So it looks like it’s finally happening. After years false starts, Stephen King’s epic Dark Tower series is poised to hit the big screen. Earlier this week, Stephen King made the announcement we’ve all been waiting for:

I’ve mentioned on numerous occasions how much I love the Dark Tower books. When I first read them as a teenager, the stories of Roland and his Ka-tet connected with me on a level that no other novel ever had before, and the influence that these books had on my writing was undeniable. King’s combination of western settings, high fantasy, science fiction, horror, and postmodernism is truly something that every reader should experience at least once.


So while this news excites me, I can’t help but feel a little nostalgic. Our favorite fictional properties change shape when they hit the silver screen, and are exposed to an enormous audience that few other art forms could ever dream of. That means that by next year the words “Dark Tower” will mean something to billions of people around the world who have no connection to them today.

Right now, The Dark Tower is a series of books that link all of Stephen King’s work, an epic cult favorite of genre readers. Soon, The Dark Tower will very likely be a worldwide phenomenon on a scale that we can’t even imagine today.

But that’s the nature of great art: it expands beyond its original limits, it reaches out to people beyond its original fans, and never stops reaching. Like Roland pursuing his tower, art never stops pursuing new audiences.


I’m not familiar with the upcoming film’s director, Nikolaj Arcel, but given King’s famous protectiveness of this property—he Dark Tower is his magnum opus, with only The Stand and perhaps 11/22/63 coming close—I’m inclined to think that this adaptation will probably be an extraordinary thing.

As far as casting goes, this news is tremendous. Idris Elba is a brilliant and unexpected choice for the gunslinger; it’s a part that requires a superhuman level of gravitas that few actors can deliver, and I expect Elba will knock it out of the park. As far as the man in black—also known as Walter, Marten, Flagg, or whatever other name suits him on a given day—McConaughey is such perfect casting that it’s actually hard to envision another actor in the role.


For Dark Tower fans, the author’s tweet probably marks the end of one era, but it’s the beginning of a new one. The Dark Tower is going to be one of the most complicated literary adaptations of all time, with a massive storyline that weaves between realities and genres. But if they get it right, this could easily be a unique cinematic experience unlike anything out there today.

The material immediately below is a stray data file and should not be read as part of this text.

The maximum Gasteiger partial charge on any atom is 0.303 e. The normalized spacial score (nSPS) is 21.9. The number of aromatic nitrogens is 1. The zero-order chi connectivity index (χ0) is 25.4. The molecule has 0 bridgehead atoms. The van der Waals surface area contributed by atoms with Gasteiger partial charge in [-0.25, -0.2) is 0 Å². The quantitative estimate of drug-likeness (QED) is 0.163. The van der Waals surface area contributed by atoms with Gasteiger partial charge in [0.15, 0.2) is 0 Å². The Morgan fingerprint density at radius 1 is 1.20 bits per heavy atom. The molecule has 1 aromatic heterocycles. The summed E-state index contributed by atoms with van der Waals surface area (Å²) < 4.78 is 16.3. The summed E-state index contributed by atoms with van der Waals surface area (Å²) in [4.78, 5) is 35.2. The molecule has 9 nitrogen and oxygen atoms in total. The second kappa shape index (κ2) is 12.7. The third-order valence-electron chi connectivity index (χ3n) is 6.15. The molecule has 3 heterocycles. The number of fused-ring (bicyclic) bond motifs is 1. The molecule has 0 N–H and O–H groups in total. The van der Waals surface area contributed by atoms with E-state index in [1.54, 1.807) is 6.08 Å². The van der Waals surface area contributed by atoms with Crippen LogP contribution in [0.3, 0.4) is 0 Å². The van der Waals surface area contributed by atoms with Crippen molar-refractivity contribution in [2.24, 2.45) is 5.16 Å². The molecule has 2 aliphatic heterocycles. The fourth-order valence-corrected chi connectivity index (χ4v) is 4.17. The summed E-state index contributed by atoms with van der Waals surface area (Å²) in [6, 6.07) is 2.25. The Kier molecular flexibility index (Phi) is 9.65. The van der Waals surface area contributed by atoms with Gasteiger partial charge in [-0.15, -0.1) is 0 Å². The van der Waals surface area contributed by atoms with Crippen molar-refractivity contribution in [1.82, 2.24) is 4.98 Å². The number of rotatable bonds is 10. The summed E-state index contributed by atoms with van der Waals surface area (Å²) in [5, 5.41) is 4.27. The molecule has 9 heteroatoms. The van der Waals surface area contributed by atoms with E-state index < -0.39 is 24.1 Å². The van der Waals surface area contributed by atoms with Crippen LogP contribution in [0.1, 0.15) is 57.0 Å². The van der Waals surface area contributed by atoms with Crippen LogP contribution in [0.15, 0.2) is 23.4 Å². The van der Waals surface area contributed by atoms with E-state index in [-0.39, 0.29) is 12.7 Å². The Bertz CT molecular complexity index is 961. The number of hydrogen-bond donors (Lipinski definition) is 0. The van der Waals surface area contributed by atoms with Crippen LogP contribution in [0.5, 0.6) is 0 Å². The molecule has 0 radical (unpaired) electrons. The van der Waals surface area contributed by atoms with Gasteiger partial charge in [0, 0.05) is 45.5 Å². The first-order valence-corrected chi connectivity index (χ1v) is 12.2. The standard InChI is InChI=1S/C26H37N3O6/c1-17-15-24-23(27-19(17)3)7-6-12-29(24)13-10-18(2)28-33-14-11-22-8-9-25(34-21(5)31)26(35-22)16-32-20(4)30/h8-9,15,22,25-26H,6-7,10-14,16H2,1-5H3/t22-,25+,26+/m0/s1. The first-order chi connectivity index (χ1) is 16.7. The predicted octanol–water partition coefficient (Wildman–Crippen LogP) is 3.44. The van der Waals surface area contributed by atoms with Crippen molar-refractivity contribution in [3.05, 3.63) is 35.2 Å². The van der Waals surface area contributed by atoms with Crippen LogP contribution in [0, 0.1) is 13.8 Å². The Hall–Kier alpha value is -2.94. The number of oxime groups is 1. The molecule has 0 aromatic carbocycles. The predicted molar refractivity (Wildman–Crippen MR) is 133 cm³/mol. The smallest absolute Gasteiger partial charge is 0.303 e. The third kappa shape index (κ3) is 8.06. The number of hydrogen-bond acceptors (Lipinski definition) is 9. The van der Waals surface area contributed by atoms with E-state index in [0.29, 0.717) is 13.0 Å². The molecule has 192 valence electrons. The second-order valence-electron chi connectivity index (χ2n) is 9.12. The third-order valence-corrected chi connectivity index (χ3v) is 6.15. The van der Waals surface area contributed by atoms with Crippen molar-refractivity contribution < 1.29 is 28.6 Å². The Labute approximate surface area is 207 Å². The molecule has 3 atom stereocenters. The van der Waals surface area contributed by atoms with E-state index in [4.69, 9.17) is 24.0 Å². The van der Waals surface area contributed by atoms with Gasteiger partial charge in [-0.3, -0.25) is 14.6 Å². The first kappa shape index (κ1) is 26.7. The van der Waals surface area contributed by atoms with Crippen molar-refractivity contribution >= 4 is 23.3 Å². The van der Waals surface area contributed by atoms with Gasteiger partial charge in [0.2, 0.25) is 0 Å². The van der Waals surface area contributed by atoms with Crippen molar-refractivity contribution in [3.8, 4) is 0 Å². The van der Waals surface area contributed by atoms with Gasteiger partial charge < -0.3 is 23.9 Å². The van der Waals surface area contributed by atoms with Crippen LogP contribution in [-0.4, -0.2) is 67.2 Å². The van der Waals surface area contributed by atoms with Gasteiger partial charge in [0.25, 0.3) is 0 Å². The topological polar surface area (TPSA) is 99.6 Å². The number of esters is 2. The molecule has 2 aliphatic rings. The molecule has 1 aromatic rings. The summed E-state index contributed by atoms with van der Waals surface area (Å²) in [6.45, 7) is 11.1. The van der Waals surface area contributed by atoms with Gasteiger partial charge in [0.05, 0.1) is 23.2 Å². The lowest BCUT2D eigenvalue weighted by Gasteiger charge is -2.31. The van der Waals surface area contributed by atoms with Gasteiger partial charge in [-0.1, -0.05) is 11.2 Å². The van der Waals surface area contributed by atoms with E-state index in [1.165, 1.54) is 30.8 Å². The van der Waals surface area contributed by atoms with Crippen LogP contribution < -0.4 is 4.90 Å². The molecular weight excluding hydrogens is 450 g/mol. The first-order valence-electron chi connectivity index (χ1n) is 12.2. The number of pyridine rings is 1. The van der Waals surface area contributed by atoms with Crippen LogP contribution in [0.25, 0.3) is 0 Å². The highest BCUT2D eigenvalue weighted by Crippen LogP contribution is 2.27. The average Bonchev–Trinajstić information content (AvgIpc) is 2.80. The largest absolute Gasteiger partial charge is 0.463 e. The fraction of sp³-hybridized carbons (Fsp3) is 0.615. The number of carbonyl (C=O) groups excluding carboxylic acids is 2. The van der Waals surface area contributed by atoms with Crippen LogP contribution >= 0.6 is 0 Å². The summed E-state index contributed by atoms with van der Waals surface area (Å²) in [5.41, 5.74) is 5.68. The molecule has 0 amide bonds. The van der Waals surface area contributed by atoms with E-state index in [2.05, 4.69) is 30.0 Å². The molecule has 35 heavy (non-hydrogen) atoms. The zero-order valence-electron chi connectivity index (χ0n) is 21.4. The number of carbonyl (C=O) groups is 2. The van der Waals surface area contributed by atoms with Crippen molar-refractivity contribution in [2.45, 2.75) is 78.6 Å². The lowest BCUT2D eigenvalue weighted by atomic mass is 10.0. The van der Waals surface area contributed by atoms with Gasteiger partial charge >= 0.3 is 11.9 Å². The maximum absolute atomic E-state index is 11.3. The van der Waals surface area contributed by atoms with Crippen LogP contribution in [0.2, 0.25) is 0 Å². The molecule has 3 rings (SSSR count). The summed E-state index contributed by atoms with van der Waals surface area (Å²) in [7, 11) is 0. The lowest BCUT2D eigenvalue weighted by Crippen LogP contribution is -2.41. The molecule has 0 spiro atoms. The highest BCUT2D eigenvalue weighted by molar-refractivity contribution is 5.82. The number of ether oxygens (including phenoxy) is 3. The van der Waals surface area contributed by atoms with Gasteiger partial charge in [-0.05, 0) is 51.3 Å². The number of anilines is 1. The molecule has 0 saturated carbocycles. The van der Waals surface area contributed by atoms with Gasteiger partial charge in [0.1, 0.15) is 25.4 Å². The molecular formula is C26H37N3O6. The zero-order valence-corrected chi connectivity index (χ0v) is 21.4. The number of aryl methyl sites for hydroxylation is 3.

Fingers crossed.

15 thoughts on “Feelings on the Upcoming Dark Tower Movie

    • Very true, it’s just an entirely different art form with an entirely different language. I think if it’s done carefully, this story could work really well, but it’ll certainly have some changes.

  1. It would boil down to the director’s vision for the screen adaptation. Reviews for A Girl with the Dragon Tattoo say he did a good job there. fingers crossed as well 🙂

    • Very true, though Nikolaj Arcel actually wrote the script for Girl with the Dragon Tattoo as opposed to directing it – even so, I thought the screenplay for GWTDT was an excellent adaptation of the book, so it bodes well for The Dark Tower.

  2. The Dark Tower was a fantastic read so many years ago. If I don’t touch the books again beforehand then probably the film won’t disappoint………..unless they try to do a LOTR or Hobbit with it and turn it into more than one film with a year or more between them. LOTR worked that way for me but the Hobbit didn’t and felt like just a way to squeeze more money from the public. I’d hate it to happen again.

    • Agreed, the story of The Hobbit didn’t really suit a LOTR-type multipart epic, and it changed the nature of the whole thing. The Dark Tower of course is as about as epic as it gets, so I think the challenge here will be less about material being stretched out, and more about how to properly focus on the storylines that matter most.

  3. Elba in The WIre and McConaughey in True Detective (and everything else recently it seems) were brilliant in those roles so I have high hopes although that will depend on how well they do the script. I can only imagine the number of films this could be split into.

    The series was great, book three was epic, I hope king can think of some way to add to the series of books, that would be interesting and the book fans would love it too.

        • I agree about these books being truicky to adapt; tricky, to say the least. Great point, Nicholas, regarding the ending. People unfamiliar with the series might feel cheated if they stay true to King’s vision.

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